Comic Substance and the Clay Lithographs

In my chapter on “Jim Crow and Marginal Performers,” I have a draft on the Jim Crow section and am preparing to start writing on the Edward W. Clay Lithographs at the Library Company of Philadelphia and Library of Congress. in 1828, Clay was a 30 year old lawyer who was making a transition to being a full-time engraver and artist. His “Life in Philadelphia” series has been viewed as a “satire” on black aspirations and Plate 4 of an exchange between “Caesar” and “Chloe,” “Chloe’s” answerer that she “aspires” too much to a question about the weather is seen as a prototypical example of Clay’s approach.

However, Clay’s lithographs have much more significance than satire. Concerning Clay, my argument is that Clay portrays black men and women in terms of being “comic substance,” that the stereotypes in Clay’s work formed part of the “discourse on blackness” that informed the reception to Rice’s portrayal of “Jim Crow” in the early 1830,” and that Clay’s representation of “blackness” was more influential on the blackface minstrelsy of the late 1830’s and early 1840’s than that of Rice.

In the drawing of the conversation between “Caesar” and “Chloe” above, “Chloe” is pictured as a dark-skinned black woman with an exceedingly large, block-like figure rendered absurd by the apparatus of genteel femininity, including her oversized dress, enormous hat, veil, fan, and parasol, her largeness accentuated by Clay’s making her slightly bigger than “Caesar.” These two signifiers of Chloe’s “blackness” mirrored each other in a way that enhanced both the grotesqueness of her body and the absurdity of her attempts at genteel fashion. Chloe’s absurdity was heightened even further by her “African” malapropism of “I aspire too much.” She may have had the genteel ambitions that can be seen through her wardrobe, but Chloe’s size, clothes, and speech all signified her as a combination of black and an out of place figure of absurdity. Chloe was far from being a lady, but her genteel ambitions disqualified her from being a domestic servant, shopkeeper, bar maid, or any other position in society. Having no other place in the world except her highly magnified blackness, Chloe was represented as a comic substance existing entirely for the amusement of white people. In this sense, the figure of Chloe embodies a kind of slave state where her reason for existing was serving the purposes of white people. Outside the purposes of white people, the figure of Chloe had no place in society.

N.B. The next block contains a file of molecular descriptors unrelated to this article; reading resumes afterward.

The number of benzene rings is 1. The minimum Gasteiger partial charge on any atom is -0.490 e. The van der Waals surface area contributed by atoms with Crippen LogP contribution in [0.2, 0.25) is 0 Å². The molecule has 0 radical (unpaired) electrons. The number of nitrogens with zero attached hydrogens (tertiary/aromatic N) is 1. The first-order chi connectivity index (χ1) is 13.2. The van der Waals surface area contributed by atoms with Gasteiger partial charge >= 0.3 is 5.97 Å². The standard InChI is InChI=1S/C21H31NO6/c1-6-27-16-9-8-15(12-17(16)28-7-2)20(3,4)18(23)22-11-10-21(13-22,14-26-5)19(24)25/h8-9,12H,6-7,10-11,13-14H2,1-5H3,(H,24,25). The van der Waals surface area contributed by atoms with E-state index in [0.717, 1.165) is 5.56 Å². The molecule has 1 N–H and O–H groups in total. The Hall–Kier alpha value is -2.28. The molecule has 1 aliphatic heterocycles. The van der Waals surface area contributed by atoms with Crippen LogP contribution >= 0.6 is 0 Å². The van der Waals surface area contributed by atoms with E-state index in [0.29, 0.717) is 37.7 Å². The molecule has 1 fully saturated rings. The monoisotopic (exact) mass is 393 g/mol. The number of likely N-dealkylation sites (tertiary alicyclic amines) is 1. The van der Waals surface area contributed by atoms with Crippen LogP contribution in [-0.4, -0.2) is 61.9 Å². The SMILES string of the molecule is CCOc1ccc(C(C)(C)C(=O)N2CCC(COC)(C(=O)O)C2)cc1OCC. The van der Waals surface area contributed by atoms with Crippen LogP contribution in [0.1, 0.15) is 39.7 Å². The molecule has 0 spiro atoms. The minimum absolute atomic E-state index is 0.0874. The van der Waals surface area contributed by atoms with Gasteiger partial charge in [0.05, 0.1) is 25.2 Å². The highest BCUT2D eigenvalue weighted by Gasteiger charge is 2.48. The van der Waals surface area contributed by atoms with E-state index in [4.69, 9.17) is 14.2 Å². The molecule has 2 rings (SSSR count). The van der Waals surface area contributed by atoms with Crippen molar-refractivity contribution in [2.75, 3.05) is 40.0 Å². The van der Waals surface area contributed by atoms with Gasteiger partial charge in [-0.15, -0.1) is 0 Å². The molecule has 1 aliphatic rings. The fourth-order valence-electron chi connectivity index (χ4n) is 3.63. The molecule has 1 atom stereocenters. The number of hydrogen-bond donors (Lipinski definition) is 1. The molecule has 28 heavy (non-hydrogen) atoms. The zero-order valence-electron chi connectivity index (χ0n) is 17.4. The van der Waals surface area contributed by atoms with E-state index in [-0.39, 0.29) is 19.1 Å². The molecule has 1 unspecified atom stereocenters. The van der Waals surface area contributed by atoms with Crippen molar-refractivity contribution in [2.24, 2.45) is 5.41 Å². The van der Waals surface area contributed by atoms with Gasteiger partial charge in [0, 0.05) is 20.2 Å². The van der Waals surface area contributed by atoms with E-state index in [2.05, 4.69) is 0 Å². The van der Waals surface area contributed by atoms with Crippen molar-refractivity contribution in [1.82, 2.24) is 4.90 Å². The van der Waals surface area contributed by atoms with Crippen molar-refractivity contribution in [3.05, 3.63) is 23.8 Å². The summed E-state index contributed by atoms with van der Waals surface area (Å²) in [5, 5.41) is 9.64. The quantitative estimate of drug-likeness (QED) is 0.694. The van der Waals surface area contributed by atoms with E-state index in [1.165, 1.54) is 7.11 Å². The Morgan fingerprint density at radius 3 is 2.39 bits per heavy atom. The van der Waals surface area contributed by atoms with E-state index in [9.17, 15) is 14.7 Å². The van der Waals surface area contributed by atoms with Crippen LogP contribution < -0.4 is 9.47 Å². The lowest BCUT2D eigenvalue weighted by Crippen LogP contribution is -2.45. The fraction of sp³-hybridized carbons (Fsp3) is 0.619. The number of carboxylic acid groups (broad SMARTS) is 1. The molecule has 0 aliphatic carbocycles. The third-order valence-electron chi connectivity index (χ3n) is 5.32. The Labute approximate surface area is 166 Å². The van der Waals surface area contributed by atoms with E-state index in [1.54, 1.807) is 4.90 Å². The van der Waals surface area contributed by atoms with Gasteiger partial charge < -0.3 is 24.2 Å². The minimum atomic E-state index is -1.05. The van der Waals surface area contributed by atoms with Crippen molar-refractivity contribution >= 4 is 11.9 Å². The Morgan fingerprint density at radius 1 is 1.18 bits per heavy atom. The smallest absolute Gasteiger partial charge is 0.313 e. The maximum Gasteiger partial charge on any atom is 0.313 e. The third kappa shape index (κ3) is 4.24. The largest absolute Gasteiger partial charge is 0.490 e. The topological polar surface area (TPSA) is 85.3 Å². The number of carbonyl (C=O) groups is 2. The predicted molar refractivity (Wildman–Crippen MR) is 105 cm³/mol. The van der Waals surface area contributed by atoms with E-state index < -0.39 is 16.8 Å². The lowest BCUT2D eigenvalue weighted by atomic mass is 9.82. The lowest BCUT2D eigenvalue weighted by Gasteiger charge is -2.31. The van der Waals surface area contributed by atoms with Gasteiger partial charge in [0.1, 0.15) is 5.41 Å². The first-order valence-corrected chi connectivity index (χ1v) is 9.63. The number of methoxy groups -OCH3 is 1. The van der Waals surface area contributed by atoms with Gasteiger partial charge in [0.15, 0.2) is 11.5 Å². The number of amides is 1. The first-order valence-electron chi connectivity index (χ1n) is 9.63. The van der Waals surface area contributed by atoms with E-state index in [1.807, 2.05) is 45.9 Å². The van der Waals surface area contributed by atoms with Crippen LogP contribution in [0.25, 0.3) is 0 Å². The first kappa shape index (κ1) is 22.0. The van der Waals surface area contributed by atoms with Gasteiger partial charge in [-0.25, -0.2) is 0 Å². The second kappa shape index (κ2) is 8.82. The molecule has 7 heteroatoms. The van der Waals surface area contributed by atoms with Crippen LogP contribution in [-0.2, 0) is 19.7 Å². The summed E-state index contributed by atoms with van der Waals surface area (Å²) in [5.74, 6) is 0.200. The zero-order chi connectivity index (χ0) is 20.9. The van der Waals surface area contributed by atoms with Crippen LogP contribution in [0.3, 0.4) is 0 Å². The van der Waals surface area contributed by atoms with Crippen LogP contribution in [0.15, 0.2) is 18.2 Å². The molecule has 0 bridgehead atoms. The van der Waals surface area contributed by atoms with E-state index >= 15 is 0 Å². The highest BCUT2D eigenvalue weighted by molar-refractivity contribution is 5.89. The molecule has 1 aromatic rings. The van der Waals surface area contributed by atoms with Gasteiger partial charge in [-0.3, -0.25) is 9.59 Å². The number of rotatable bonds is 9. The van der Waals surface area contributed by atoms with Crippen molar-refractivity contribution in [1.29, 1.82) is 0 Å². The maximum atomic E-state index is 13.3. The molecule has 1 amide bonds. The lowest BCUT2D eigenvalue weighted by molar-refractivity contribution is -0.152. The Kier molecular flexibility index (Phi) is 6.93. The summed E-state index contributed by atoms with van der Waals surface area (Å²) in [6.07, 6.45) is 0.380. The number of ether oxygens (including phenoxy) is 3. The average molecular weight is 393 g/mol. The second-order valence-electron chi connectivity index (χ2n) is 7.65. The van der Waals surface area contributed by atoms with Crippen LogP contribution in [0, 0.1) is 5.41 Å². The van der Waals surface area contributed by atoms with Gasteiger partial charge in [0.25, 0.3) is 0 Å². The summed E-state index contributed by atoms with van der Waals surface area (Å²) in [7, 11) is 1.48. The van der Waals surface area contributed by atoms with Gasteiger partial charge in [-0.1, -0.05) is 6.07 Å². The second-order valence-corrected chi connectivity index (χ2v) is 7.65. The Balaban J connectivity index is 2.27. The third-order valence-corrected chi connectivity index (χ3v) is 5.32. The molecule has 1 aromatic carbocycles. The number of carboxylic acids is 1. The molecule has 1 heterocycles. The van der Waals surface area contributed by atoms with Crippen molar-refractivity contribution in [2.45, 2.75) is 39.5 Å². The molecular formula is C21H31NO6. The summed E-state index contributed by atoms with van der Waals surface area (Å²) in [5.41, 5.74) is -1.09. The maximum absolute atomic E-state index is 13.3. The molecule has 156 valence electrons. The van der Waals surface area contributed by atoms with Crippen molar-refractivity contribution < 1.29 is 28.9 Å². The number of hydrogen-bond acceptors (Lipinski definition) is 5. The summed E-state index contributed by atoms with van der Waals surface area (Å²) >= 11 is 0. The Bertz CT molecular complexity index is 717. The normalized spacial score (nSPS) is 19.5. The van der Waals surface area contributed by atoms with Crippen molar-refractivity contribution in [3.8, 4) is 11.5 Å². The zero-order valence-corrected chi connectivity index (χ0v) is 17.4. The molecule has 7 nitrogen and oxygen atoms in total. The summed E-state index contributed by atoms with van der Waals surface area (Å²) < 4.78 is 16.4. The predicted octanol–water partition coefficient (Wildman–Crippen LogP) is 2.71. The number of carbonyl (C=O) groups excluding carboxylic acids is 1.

Edward W. Clay produced fourteen plates in his “Life in Philadelphia” series. Where T. D. Rice represented “Jim Crow” as “degraded” in his black skin, hair, dialect, and poverty, Clay imparted more racially degrading content into his image of blackness. Clay did not just assume that his audience would recognize blackness as degraded, he portrayed that degradation in terms of black people of having no real place in Philadelphia society and existing as a “comic substance.” Clay published the “Life in Philadelphia” series two years before Rice made his first appearance as “Jim Crow” and four years before Rice arrived for his first performances in Philadelphia. To the extent that Clay’s representation of blackness as a comic substance of over-sized bodies, social homelessness, and ridiculous lack of common sense characterized Philadelphia audiences, the appropriation of blackness by Rice and his audience was an even more profound cultural act than was indicated by the “Jim Crow” songs and performances. If “blackness” was understood as more deeply degraded, the identification with blackness involved even more than Rice may have understood.

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